It looks like lather under an electron microscope: American researchers have successfully produced porous, nanoscopic, hollow platinum spheres by using liposomes as blueprints.
Tiny structures made of precious metals are of interest because of their broad spectrum of biomedical, catalytic, and optical applications. Porous nanospheres, for example, are ideal for catalytic applications that require large surfaces but can work at low concentration (and consequently with little material).
Previous production methods had a disadvantage in that the spheres consisted of individual metallic nanoparticles; these were not very stable and only relatively small spheres were accessible. A team at the Sandia National Laboratories and the University of New Mexico in Albuquerque as well as the University of Georgia in Athens has now developed a clever new technique for the production of relatively large porous platinum nanocages. These spheres do not consist of individual particles, but of continuous, branched (dendritic) platinum sheets.
Liposomes are familiar to us from creams: the tiny balls of fat carry active ingredients through the skin. In the liposome that researchers working with John A. Shelnutt used as a blueprint, the mantle of fat consists of a double lipid layer. The narrow space between the two layers contains a light-activated catalyst, a tin-containing porphyrin compound. (Porphyrin frameworks are also an important component of hemoglobin.) The liposomes are placed in a solution containing a platinum salt. When these liposomes are then irradiated with light, the photocatalyst transfers electrons to the platinum ions. The resulting uncharged platinum atoms gather into tiny clumps. Once these clumps reach a certain size, they also become active and catalyze the release of more platinum atoms from the platinum salt. Atom by atom, small, flat, branched platinum structures (dendrites) form within the double lipid layer. These continue to grow until all of the platinum salt is consumed. The important thing is to make sure that the number of tin photocatalyst molecules—and thus the initial number of platinum clumps—within the liposome double layer is very high. The resulting dendrites are then close enough to each other to grow into a network; this forms a solid but porous sphere with the same size and shape as the liposome. When the liposomes are broken up, the platinum spheres remain intact. Shelnutt, his collaborator Yujiang Song, and their team were able to produce spheres with diameters up to 200 nm. These platinum spheres aggregate into foam-like structures.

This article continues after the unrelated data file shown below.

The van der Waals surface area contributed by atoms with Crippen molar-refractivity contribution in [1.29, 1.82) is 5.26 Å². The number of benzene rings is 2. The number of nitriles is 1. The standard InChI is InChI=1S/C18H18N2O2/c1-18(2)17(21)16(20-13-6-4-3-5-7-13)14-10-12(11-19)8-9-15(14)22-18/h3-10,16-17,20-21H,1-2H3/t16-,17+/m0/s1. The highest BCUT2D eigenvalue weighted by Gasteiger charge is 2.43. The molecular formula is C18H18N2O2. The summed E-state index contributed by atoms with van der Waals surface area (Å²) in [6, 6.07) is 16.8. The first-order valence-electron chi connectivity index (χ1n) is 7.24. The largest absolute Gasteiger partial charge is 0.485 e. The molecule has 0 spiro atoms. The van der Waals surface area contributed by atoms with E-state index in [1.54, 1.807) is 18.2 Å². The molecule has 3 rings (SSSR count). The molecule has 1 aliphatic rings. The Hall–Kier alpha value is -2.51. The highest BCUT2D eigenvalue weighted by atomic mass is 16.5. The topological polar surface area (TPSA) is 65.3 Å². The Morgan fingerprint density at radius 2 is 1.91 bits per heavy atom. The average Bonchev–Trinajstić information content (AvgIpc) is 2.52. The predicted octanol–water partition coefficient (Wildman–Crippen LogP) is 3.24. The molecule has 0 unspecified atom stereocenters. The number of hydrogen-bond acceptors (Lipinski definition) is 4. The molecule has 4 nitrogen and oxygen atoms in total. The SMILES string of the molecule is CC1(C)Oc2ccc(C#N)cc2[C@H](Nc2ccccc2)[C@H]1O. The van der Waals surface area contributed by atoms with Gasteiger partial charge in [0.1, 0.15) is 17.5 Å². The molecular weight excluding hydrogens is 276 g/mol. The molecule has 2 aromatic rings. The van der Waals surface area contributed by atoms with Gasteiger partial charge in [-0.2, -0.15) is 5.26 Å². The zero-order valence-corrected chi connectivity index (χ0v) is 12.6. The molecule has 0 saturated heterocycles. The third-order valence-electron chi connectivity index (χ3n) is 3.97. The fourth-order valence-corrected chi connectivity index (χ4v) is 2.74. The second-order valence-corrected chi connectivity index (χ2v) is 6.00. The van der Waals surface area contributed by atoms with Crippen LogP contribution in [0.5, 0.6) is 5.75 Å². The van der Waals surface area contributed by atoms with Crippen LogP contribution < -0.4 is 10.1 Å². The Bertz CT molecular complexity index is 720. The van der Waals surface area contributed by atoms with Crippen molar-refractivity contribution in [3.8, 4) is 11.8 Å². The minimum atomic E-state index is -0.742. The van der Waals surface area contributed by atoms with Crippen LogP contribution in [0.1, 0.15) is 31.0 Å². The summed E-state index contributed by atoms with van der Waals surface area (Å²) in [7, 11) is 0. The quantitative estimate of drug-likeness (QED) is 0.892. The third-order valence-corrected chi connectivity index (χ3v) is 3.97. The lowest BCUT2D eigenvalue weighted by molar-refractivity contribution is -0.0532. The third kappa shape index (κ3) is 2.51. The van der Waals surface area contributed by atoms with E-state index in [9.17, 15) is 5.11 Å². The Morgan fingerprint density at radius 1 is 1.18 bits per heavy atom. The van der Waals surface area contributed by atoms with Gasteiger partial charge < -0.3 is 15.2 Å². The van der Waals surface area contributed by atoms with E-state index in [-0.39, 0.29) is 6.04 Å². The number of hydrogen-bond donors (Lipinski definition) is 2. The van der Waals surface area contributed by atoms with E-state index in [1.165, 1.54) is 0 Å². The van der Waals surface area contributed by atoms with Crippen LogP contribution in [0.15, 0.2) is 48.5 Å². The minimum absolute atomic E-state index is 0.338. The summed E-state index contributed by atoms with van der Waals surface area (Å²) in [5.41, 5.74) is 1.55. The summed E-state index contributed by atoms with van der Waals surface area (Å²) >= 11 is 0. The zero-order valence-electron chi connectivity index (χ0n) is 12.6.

John A. Shelnutt | EurekAlert!
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The Max Planck Institute for Physics (MPP) is opening up a new research field. A workshop from November 21 - 22, 2016 will mark the start of activities for an innovative axion experiment. Axions are still only purely hypothetical particles. Their detection could solve two fundamental problems in particle physics: What dark matter consists of and why it has not yet been possible to directly observe a CP violation for the strong interaction.
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